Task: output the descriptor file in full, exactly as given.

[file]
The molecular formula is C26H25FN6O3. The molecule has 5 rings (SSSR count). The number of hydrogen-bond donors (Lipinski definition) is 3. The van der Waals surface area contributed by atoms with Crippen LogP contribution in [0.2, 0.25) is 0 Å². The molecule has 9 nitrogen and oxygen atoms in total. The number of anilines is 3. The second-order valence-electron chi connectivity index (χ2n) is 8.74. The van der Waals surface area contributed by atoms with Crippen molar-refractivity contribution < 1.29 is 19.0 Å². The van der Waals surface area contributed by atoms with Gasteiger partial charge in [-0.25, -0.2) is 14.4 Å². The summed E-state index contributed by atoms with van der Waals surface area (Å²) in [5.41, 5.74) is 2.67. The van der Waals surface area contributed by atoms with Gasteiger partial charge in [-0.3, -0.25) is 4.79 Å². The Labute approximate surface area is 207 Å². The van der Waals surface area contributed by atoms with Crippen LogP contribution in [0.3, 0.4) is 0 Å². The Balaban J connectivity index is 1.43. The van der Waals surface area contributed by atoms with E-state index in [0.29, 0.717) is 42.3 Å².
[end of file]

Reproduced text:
The molecular formula is C26H25FN6O3. The molecule has 5 rings (SSSR count). The number of hydrogen-bond donors (Lipinski definition) is 3. The van der Waals surface area contributed by atoms with Crippen LogP contribution in [0.2, 0.25) is 0 Å². The molecule has 9 nitrogen and oxygen atoms in total. The number of anilines is 3. The second-order valence-electron chi connectivity index (χ2n) is 8.74. The van der Waals surface area contributed by atoms with Crippen molar-refractivity contribution < 1.29 is 19.0 Å². The van der Waals surface area contributed by atoms with Gasteiger partial charge in [-0.25, -0.2) is 14.4 Å². The summed E-state index contributed by atoms with van der Waals surface area (Å²) in [5.41, 5.74) is 2.67. The van der Waals surface area contributed by atoms with Gasteiger partial charge in [-0.3, -0.25) is 4.79 Å². The Labute approximate surface area is 207 Å². The van der Waals surface area contributed by atoms with Crippen LogP contribution in [0.3, 0.4) is 0 Å². The Balaban J connectivity index is 1.43. The van der Waals surface area contributed by atoms with E-state index in [0.29, 0.717) is 42.3 Å².